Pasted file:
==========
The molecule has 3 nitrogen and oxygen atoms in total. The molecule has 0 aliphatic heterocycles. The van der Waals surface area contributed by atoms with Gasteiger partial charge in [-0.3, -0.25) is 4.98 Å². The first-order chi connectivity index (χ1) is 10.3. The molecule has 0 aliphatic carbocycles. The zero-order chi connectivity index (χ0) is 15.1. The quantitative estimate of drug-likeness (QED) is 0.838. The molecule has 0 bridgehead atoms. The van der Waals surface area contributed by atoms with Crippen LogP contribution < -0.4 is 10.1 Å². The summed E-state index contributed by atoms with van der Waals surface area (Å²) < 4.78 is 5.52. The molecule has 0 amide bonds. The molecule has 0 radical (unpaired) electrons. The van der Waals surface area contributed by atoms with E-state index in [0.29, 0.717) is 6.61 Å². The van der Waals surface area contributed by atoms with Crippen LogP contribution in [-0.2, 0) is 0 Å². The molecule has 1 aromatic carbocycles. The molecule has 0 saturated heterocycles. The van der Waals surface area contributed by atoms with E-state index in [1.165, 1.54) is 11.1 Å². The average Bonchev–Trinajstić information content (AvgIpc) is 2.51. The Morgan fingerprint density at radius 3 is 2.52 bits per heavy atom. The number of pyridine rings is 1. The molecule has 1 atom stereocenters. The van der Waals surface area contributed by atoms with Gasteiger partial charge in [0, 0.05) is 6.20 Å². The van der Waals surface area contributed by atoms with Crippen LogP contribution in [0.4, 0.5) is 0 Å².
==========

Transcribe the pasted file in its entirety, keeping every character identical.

The molecule has 3 nitrogen and oxygen atoms in total. The molecule has 0 aliphatic heterocycles. The van der Waals surface area contributed by atoms with Gasteiger partial charge in [-0.3, -0.25) is 4.98 Å². The first-order chi connectivity index (χ1) is 10.3. The molecule has 0 aliphatic carbocycles. The zero-order chi connectivity index (χ0) is 15.1. The quantitative estimate of drug-likeness (QED) is 0.838. The molecule has 0 bridgehead atoms. The van der Waals surface area contributed by atoms with Crippen LogP contribution < -0.4 is 10.1 Å². The summed E-state index contributed by atoms with van der Waals surface area (Å²) < 4.78 is 5.52. The molecule has 0 amide bonds. The molecule has 0 radical (unpaired) electrons. The van der Waals surface area contributed by atoms with E-state index in [0.29, 0.717) is 6.61 Å². The van der Waals surface area contributed by atoms with Crippen LogP contribution in [-0.2, 0) is 0 Å². The molecule has 1 aromatic carbocycles. The molecule has 0 saturated heterocycles. The van der Waals surface area contributed by atoms with E-state index in [1.165, 1.54) is 11.1 Å². The average Bonchev–Trinajstić information content (AvgIpc) is 2.51. The Morgan fingerprint density at radius 3 is 2.52 bits per heavy atom. The number of pyridine rings is 1. The molecule has 1 atom stereocenters. The van der Waals surface area contributed by atoms with Gasteiger partial charge in [0, 0.05) is 6.20 Å². The van der Waals surface area contributed by atoms with Crippen LogP contribution in [0.4, 0.5) is 0 Å².